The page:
6. I enjoyed yr post, esp about student personalities. I'm nowhere near as experienced as you are and would never have started teaching - but having moved from the city to a small town, was coerced into giving lessons. It's been a rewarding experience for all. I will likely start teaching underprivileged kids in brand new studio. May I contact u if I need advice? Wont b a pest but its a bi...

  7. Hmm - Can one add bone ash to a glaze recipe I wonder? I wanted to try it using my late mother-in-law's ashes but the family thought it was a gross idea. I thought it was rather special but there you go!
  8. China Paint On Bisqued

    Just try the china paints on a bisque sample ...
  9. Anna, the oil helps retard the drying process giving you more time to burnish. Very helpful if you are working in a very hot dry climate.

  10. Burnishing

    Hi Jeri It seems to me that the re-wetting of the clay is where your problem lies. Years ago I modelled a tortoise. The last work was on the shell which took time as it was to be very realistic and of course the clay was drying out. The exact area which I was re-wetting, exploded clean away from the body. The effects were gross and I still can't bring myself to throw away the head and feet which had such character! I burnish in the last stages of leather-hard, usually with the back of a spoon and sometimes with some baby oil to keep the work at that stage of leather hard until I'm finished - it seems to stop the drying process. I have never had reason to burnish inside a pot except for the neck but as burnishing aligns those tiny clay particles so tightly together, it may seal in moisture. I have never been advised not to burnish inside though and would go ahead with your bowl. My work is pitfired which is quite a harsh process where you lose a lot of work but so far I have only had some very fine small cracks on a few pieces.Burnishing is a great finish as you are not separated from the clay by the glaze - it feels warmer too. I'd love to know how you are getting on. Cheers Jean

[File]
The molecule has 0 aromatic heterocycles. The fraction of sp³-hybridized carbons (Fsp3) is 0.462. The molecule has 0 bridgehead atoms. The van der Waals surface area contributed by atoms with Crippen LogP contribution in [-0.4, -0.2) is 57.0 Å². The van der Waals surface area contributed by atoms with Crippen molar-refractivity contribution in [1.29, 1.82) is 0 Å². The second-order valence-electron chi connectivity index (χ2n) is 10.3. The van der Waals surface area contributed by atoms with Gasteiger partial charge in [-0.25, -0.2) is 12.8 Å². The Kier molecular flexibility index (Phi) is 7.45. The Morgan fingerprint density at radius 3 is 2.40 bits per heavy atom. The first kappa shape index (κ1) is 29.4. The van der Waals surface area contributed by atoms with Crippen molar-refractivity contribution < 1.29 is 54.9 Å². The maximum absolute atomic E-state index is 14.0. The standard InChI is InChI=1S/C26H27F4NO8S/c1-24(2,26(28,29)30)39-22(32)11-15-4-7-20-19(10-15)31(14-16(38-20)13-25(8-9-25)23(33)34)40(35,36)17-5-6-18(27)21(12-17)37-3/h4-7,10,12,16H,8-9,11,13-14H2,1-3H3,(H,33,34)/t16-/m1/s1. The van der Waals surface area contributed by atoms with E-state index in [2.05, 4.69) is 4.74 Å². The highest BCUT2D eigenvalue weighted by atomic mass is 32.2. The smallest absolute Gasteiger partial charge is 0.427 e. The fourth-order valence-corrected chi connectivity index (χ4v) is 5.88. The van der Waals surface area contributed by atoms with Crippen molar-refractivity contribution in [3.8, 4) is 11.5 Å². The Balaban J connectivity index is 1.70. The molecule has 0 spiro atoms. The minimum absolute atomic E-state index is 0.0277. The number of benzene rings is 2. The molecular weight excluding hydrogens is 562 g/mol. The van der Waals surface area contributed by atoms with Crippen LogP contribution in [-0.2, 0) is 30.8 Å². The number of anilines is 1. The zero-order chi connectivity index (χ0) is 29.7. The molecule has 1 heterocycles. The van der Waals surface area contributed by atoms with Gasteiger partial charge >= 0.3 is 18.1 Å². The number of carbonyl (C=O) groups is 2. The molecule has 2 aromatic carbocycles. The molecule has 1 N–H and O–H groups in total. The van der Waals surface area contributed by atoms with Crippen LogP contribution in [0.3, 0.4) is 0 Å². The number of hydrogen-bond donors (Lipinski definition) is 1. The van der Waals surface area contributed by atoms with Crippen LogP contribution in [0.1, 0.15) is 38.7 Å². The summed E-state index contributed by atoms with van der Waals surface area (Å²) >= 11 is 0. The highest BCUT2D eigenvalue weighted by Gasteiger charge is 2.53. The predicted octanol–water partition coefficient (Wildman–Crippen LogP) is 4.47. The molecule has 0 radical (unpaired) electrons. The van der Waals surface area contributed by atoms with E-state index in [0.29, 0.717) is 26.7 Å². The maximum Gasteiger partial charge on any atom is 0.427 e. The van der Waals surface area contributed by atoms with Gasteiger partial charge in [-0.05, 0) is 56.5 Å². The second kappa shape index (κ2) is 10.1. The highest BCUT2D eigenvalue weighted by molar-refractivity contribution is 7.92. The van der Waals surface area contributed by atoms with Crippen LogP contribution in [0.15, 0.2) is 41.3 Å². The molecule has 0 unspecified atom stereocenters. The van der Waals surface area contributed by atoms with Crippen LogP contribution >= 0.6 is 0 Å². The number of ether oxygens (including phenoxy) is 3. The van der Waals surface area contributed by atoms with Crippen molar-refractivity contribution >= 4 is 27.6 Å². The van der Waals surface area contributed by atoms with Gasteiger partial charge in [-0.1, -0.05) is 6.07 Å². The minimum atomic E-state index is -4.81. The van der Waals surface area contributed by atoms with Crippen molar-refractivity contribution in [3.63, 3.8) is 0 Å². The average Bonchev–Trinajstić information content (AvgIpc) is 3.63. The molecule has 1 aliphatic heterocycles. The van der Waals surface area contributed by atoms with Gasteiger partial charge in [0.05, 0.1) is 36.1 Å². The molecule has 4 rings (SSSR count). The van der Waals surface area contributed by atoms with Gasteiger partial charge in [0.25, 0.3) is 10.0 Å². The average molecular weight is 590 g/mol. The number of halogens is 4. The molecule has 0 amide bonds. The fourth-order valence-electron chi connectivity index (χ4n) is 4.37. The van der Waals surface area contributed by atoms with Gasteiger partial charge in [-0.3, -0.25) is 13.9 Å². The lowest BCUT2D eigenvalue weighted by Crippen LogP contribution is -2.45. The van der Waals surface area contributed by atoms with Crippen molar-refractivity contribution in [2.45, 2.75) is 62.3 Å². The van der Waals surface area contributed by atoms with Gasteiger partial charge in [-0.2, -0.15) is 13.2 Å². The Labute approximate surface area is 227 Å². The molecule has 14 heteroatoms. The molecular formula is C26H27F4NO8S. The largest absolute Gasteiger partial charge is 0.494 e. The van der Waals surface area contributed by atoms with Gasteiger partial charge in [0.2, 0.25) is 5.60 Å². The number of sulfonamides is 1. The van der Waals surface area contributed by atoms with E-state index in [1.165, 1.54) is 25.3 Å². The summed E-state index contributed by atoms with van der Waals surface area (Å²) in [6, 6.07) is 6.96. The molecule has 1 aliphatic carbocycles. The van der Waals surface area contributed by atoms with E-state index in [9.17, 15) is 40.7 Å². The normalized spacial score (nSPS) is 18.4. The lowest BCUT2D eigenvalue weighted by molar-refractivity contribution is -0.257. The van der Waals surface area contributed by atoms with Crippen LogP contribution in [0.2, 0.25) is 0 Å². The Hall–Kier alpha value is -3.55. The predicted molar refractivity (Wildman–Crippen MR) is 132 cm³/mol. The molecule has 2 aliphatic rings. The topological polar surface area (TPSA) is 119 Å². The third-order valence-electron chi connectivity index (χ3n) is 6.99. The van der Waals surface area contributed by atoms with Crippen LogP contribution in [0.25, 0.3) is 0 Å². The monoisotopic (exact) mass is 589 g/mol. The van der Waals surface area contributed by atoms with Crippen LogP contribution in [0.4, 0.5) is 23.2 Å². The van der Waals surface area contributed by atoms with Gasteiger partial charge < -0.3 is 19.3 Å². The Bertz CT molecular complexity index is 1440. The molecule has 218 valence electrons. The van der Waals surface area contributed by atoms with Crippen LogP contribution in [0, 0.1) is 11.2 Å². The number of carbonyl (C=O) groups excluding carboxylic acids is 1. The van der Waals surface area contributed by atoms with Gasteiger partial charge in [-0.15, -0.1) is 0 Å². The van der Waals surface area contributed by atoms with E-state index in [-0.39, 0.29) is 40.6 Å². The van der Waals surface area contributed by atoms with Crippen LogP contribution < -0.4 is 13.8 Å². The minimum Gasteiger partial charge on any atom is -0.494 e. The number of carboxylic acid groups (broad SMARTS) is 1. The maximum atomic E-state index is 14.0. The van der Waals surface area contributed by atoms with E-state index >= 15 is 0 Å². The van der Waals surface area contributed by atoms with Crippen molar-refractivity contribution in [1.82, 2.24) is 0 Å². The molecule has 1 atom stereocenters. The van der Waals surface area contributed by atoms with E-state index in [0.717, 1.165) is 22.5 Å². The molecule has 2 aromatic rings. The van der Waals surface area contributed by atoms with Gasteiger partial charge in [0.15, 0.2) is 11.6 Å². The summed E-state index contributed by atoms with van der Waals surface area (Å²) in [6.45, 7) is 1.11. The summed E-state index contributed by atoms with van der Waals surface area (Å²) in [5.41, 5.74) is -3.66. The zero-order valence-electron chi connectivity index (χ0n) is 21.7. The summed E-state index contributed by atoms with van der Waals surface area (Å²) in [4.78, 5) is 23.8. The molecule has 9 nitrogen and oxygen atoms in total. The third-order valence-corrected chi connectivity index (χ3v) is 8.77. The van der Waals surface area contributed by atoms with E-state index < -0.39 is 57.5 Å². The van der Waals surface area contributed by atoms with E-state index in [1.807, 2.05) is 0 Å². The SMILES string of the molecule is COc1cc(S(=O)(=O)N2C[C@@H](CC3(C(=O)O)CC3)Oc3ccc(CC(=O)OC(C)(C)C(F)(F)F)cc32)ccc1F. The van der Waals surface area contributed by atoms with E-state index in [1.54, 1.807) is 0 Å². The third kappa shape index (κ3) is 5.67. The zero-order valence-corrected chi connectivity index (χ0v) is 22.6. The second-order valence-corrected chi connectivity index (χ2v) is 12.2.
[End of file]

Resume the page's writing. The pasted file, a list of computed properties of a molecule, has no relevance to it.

11. Hand Made Tiles

    How are you getting along with the tile project Bill? Did you decide on any particular method? I made tiles for our bathroom which were a success - minimal handling and turning the clay over for a last roll so that the stretch is equal on both sides, slow drying with boards inbetween and a weight on top, and that was it. I don't have a slab roller so this was a rolling-pin and guide-stick job. Once cut out Ithey were not touched until the last leather-hard stage, then only stacked etc. Not one warped and I was totally chuffed as it was my first attempt at a quantity like that.
  12. I'd love to hear from members regarding their pitfiring experiences